Following the bouncing ball to implementation
By Tom DeWeese
It started when, at the Earth Summit, President George H.W. Bush, along with 179 other heads of state signed agreement to Agenda 21. One year later, newly elected President Bill Clinton signed Executive Order # 12852 to create the President’s Council on Sustainable Development (PCSD). The Council consisted of 12 cabinet secretaries, top executives from business, and executives from six major environmental organizations, including the Nature Conservancy, The Sierra Club, the World Resources Institute, and the National Wildlife Federation. These were all players in the creation of Agenda 21 at the international level – now openly serving on the PCSD with the specific mission to implement Agenda 21 into American policy.
It is interesting to note that in the pages of the PCSD report entitled “Sustainable America: A new Consensus for the Future, it directly quotes the Brundtland Commission’s report “Our Common Future” for a definition of Sustainable Development. That is about as direct a tie to the UN as one can get. The PCSD brought the concept of Sustainable Development into the policy process of every agencies of the US federal government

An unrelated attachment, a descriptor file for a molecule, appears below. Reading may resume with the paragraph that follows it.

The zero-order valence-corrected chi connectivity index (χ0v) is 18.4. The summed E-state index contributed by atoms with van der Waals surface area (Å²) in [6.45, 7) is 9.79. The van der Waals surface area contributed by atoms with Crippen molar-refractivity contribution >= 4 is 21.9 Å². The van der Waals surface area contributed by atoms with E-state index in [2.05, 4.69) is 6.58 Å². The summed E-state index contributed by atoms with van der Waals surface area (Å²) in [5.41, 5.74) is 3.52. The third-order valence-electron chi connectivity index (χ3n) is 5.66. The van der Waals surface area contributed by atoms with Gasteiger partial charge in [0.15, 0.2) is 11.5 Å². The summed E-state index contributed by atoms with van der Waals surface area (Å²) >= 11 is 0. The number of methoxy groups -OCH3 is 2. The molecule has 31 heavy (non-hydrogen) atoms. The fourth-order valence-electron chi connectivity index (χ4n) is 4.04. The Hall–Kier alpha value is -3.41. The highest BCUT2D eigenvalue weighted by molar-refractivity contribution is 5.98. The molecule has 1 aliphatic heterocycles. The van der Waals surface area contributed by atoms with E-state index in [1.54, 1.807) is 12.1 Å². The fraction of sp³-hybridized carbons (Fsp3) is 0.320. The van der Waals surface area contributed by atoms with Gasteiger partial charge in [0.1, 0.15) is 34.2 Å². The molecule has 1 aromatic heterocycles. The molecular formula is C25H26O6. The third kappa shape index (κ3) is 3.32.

A major tool for implementation was the enormous grant-making power of the federal government. Grant programs were created through literally every agency to entice states and local communities to accept Sustainable Development policy in local programs. In fact, the green groups serving on the PCSD, which also wrote Agenda 21 in the first place, knew full well what programs needed to be implemented to enforce Sustainable Development policy, and they helped create the grant programs, complete with specific actions that must be taken by communities to assure the money is properly spent to implement Sustainable Development policy. Those are the “strings” to which we opponents refer. Such tactics make the grants effective weapons to insure the policy is moving forward.
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